The word “arraignment” sounds intimidating and scary. However, after learning about the who, what, and why of a DUI arraignment, a person should have a better understanding of the arraignment process and feel more at ease.
The Who – Who goes to a DUI arraignment?
A person who has been charged with DUI, also called a criminal defendant, will be required to attend the arraignment.
The arraignment is held in a court of law in front of a judge.
It is likely that the city or state prosecutor will also be present.
If a private DUI attorney was hired before the arraignment date, the defendant can expect to have their attorney present. If a private attorney was not hired than a public defender will be present.
Other people may also be in the courtroom during the DUI arraignment.
The What – What is an arraignment?
An arraignment is a criminal defendant’s first formal court hearing.
The defendant will be formally told of their charges by the judge or prosecutor.
The defense attorney and judge will advise the defendant of their legal rights.
The Why – Why is an arraignment important?
During the arraignment the judge will ask how the defendant would like to plead to the DUI charge, guilty or not guilty?
The defendant will need to plead guilty or not guilty.
Next the judge will set conditions of release, which could include; being released on personal recognizance, bail being set, order to install an ignition interlock device, a prohibition against consuming alcohol or drugs (including marijuana), placement of an alcohol detection device on your person, and no driving if the defendant is uninsured or their license is invalid.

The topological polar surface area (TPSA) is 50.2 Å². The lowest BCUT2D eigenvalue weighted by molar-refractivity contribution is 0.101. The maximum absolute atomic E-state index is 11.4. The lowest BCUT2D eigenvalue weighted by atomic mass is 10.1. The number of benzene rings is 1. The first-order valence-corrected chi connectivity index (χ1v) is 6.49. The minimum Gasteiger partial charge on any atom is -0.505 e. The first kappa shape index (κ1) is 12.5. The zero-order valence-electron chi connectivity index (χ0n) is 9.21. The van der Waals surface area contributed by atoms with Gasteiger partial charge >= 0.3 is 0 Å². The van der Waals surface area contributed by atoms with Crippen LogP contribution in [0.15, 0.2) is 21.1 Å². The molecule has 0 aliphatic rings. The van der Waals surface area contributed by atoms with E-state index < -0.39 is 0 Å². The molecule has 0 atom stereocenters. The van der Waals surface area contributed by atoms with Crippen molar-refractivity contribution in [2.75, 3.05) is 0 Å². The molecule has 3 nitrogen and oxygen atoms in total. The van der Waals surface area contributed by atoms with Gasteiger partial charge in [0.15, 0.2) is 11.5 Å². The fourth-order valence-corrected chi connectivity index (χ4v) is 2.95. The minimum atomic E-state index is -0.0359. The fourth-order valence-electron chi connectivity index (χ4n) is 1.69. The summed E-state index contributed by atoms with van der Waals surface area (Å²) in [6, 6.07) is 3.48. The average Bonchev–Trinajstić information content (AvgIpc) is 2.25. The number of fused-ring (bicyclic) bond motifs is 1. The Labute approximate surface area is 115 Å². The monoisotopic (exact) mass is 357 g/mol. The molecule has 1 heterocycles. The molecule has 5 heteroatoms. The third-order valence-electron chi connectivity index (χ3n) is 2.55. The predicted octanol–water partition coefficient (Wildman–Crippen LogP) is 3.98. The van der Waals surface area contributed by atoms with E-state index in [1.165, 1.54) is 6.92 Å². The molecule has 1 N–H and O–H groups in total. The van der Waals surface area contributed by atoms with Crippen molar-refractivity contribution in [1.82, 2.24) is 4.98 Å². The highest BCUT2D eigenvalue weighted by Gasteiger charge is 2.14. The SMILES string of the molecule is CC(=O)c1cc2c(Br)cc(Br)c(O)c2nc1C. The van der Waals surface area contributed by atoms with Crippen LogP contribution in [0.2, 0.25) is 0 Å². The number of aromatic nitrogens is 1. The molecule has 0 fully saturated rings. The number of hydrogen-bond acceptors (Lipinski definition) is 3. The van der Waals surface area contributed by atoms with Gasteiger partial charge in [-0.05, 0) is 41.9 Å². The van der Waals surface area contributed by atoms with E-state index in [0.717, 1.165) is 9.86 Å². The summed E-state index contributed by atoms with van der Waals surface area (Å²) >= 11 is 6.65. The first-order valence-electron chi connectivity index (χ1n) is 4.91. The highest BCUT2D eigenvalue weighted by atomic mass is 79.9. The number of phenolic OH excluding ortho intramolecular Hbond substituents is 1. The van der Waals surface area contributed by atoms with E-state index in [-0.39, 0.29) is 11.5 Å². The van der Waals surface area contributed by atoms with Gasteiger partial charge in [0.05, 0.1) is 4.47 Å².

In most jurisdictions, the defendant can expect to receive a copy of their police report from the prosecutor if a defense attorney is present.
And lastly, the defendant can expect to receive their next DUI court date, which is called the pre-trial hearing.
The DUI defense attorneys at David O Defense are here to help navigate clients through all steps of the legal process, including the DUI arraignment. If you have been charged with DUI, call our defense lawyers today, 206-459-6392, to schedule a free legal consultation.
At some point today, 52-year-old actor, John Stamos will be in front of a Los Angeles Court Judge today for arraignment of his DUI charge. He is facing one misdemeanor count of DUI which is a result of his June 12th arrest, when he was allegedly driving erratically and behaving strangely.
It appears that drugs were the culprit of Stamos’s DUI and alcohol was not a factor. Prosecutors are saying that the hospital records revealed drugs in Stamos’s body but they are not sharing what type of drug.
A DUI involving drugs and a DUI involving alcohol are essential the same charge, “Driving Under the Influence” thus the penalties are the same.
If found guilty of this DUI charge, Stamos, aka “Uncle Jesse” on the 1987-1995 sitcom “Full House” could face up to 6 months in county jail.
What is an arraignment and what happens?